An RPG Pretending To Be An RPG
HIGH The never-ending parody.
LOW The emptiness of certain areas on the map.
WTF Does Kofi Quest have the best slime character ever?
In 2014, Loftur Studio launched an animated webseries called Kofi Quest and the plot couldn’t be more amusing — it’s about characters who know they’re characters in an RPG. The so-called protagonist is Kofi, an underdeveloped character devoid of any special abilities, weak and bland, who would fit better as a level 1 NPC. And yet, he aspires to become a true hero and stop being a noob.
His luck seems to change when his instructor gifts him with a summoning skill. But no, Kofi is only able to summon a slime, the most weak and generic of RPG fodder. Worse than that, it’s a grumpy slime who’s lazy and addicted to videogames.
However, as in any classic fantasy story, it’s from the most unlikely places that that adventures begin, for the game starts at this point. Kofi Quest directly continues the storyline of the webseries, although the player does not need to have watched the cartoon to understand the plot, since the concept and cast are properly introduced.
With its strong colors, cartoonish design, comic tone, and ridiculous characters, Kofi Quest is a well-made 2D RPG parody. All the RPG clichés are here and serve as the building blocks for this game.
This land is filled with bad orcs, archer elves, a mysterious wizard, and even random slimes wandering the map. The script is filled with metacommentary that breaks of the fourth wall and easter eggs from other games. Kofi is mocked by NPCs for being a loser, everyone abuses the respawning system, there is provocative text on signposts and item descriptions, there’s an item that can break the game with bugs, and the list goes on. There’s even a character who just wants to talk to others, but because he’s programmed to be one of those silent and always standing still NPCs, he can’t. Poor Flink.
As wacky as its sounds, Kofi Quest (intelligently) doesn’t resign itself to being simple parody, and actually delivers a joyful and interesting journey worthy of an actual RPG.
For example, along the way, we’ll meet new characters with distinct abilities that we’ll use to solve the many situations the developers present us with — orcs who build bridges, moles who dig tunnels, or newts who can swim.
The combat system is real-time squad combat, much like classic Warcraft, but Kofi Quest also offers a pause option for a tactics menu where we can choose the individual actions of each party member during battle. Although the combat is a simple click-to-hit affair, the automatic lock-on system is clunky, especially in the moments when we control a large force. As such, in the confusion of the battle it’s easy to miss a target and click on the environment, disorienting our fighters.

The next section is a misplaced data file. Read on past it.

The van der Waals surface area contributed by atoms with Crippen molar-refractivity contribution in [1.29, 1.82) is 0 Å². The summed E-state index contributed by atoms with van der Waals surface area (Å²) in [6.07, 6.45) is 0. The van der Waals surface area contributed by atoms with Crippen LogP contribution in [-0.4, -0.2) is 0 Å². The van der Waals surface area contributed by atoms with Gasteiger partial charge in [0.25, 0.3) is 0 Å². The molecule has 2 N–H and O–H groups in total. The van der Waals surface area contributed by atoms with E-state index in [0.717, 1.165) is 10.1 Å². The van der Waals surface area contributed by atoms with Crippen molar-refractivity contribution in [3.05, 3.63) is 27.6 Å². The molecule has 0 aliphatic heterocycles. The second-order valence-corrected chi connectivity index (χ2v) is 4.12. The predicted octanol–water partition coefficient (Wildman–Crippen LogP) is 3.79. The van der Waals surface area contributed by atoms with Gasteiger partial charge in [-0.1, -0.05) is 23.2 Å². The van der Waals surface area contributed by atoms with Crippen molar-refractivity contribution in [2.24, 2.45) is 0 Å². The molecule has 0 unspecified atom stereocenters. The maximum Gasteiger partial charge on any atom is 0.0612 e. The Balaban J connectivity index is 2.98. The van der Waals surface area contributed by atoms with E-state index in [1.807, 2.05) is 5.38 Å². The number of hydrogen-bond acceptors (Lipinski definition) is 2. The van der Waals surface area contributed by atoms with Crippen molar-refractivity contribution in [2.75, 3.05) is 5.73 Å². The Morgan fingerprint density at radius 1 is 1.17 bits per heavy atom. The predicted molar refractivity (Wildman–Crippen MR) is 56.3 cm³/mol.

The map in Kofi Quest is relatively large, offering a dozen regions with different biomes, and each one of them is divided into sections. However, despite many points of interest, the map presents many filler sections where there’s not much to do. These places seem uninspired and unnecessary, serving only as a thing to be crossed between two more vital areas. Since each time we cross one there is a minor loading screen, the pace of exploration can be slowed down.
The difficulty level between these sections is also a little off balance. In one area we fight two weak enemies, and in the next we face a gank squad with many large and strong foes. The difficulty curve here is more like a random zig-zag.
In the end, Kofi Quest is a homage to the pathetic and it feels good to play a title that doesn’t take itself seriously and have some laughs while doing so. Kofi Quest has the potential to resonate with the most enthusiastic players of the RPG genre and the studio has shown potential for a great game series here as they already have the characters, the visuals and the concept. I look forward to more in the future.
— André Pedro
Disclosures: This game is developed by Loftur Studio and published by Hypetrain Digital. It is currently available on Switch. This copy of the game was obtained via publisher and reviewed on the Switch. Approximately 12 hours of play were devoted to the single-player mode, and the game was not completed. There are no multiplayer modes.
Parents: According to the ESRB, this game is rated E10+ and contains Mild Violence. This game is safe for kids. Despite the jocular tone, the language used is not inappropriate for children as there are no profanities or adult themes. The battles do not feature violent or bloody scenes.
Colorblind Modes: There are no colorblind modes available.
Deaf & Hard of Hearing Gamers: This game offers subtitles. (See examples above.) The subtitles cannot be altered and/or resized. The game can be played without audio. The only audio this game has are the soundtrack, battle sounds, the menu/interface sounds effects, and the environment sounds. There are some audio cues, for example when an enemy approaches, but is always accompanied by a visual signal. In my view it is fully accessible.
Remappable Controls: No, this game’s controls are not remappable.